Explained: When to Knock Down Spider Webs to Improve Results

Explained: When to Knock Down Spider Webs to Improve Results

Explained: When to Knock Down Spider Webs to Improve Results
Share
Share
Share
Print
Email

Should I leave spider webs or knock them down before a spray? Most of my clients think that they should leave spider webs in place for their yearly or six-monthly spider spray. It’s a common misconception, and it used to be the official advice of most pest controllers back in the day. It’s a lot of hard work to dispel this myth!

The short story: if you haven’t had a pest spray for a while, and you’ve got a lot of spider web build-up, you should knock them down before we come. If it’s just a few spider webs here and there, you can leave them up.

At least once a week I have to explain why it’s best to remove the spider webs before I spray for spiders. So I thought I’d write this little article to make my job easier.

Shouldn’t I Leave Spider Webs so the Pest Controller Knows Where to Spray?

If we needed to be shown where to spray for spiders, we wouldn’t be very good at our job!

A good pest controller knows the spider species in their local area. They will know the behaviour and nesting habits and will know exactly where to target their spray application.

A good pest controller will know exactly where to target their spray application.

So there’s no need to leave your spider webs up before your service. You can be confident that a good, professional pest controller knows how to apply pesticides properly to target different pests.

Pest controllers can do a better job of a pest spray if there are no spider webs in the way
A pest controller can do a better job if there are no webs in the way.

Why Should I Clean Webs Down Beforehand?

A spider spray relies on a residue remaining on a surface to provide long-term protection against spiders. A spider has to come in contact with the sprayed surface to pick up a lethal dose.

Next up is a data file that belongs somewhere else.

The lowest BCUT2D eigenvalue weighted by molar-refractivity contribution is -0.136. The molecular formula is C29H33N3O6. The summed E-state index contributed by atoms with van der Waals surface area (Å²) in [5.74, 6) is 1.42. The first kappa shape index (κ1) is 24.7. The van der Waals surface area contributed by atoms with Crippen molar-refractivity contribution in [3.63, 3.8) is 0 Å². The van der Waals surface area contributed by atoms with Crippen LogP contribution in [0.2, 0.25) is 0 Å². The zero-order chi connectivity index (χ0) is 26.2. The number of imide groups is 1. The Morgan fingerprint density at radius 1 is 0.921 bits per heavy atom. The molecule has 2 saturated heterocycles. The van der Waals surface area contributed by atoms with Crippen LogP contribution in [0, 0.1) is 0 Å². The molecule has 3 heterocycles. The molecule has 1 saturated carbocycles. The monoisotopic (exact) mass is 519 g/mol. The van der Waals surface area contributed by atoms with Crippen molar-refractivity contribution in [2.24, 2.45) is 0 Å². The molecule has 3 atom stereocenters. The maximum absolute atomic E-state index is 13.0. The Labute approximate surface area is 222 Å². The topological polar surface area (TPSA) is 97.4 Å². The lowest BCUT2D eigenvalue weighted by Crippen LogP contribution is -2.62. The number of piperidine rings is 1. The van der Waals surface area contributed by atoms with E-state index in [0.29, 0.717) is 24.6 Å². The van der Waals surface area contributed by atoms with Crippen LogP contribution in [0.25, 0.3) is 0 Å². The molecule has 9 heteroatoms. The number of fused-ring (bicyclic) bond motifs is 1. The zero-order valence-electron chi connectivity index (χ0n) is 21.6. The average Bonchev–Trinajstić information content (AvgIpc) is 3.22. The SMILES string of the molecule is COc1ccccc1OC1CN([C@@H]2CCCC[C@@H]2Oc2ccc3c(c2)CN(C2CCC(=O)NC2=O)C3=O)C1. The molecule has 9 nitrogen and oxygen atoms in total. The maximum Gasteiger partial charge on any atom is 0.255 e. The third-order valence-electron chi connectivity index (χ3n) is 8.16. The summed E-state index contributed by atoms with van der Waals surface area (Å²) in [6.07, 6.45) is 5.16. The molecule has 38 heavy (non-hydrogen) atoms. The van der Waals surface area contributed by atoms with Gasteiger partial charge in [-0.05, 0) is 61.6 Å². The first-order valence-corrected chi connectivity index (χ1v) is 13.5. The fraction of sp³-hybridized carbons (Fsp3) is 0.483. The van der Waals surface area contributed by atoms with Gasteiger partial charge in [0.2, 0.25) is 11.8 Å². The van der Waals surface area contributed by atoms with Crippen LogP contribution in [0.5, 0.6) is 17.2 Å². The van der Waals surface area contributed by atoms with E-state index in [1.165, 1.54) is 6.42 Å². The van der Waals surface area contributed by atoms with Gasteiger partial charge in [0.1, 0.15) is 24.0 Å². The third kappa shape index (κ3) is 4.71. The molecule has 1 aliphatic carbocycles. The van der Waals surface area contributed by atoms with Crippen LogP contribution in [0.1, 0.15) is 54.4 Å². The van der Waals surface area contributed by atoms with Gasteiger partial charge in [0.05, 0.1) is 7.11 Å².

If there are very thick webs, you’ll get less ongoing protection from future spiders.

If there are very thick webs, more of our product is going to land on the spider web. And less will land on the surface behind it. This means we’ll be able to kill the spider just fine, but you’ll get less ongoing protection from future spiders that want to nest in the same spot down the track.

Spider web in a verandah crevice in Corowa NSW
We can’t get our spray into this crack with the heavy webs in the way. This photo was taken in Corowa, NSW.

What If I Left the Spider Webs Up and I’ve Already Had a Spray Done?

It’s not a big deal, it just means spiders may return to those heavy-webbed areas a little sooner than normal. So, you’ll get a bit less value out of your service.

After the spray, leave any webs for as long as possible before cleaning them down.

After the spray, you should leave your webs in place for as long as possible before cleaning them down. The webs that were there are now part of the residual barrier. So, as soon as you clean them down, there will be less residue for other spiders.

Spider webs very thick on an external light fixture.
You’ll get more value after a spray service if you leave webs in place for as long as possible.

I hope this helps to get the story straight and helps you to get more value out of your regular spider service.

If you want to know more about how to get the best out of your pest sprays, you can call us on 02 6032 7137 or message us.

Read More

Recent Posts:

Bug Bombs: Are They Worth it Or a Waste of Money?

January 18, 20246 Min read

When spiders and insects start getting into your home in Spring and Summer, it's tempting to opt for quick solutions...

Flying Termites: All You Need to Know About Winged White Ants

October 27, 20234 Min read

The sight of flying termites can be alarming, to say the least. These little guys are often a sign of...

Keep Flies Away This Summer With These 5 Effective Tips

October 13, 20236 Min read

House flies (Musca domestica) are a common nuisance in the warmer months in Australia. However, they aren't just an inconvenience,...

Connect with us:

Comments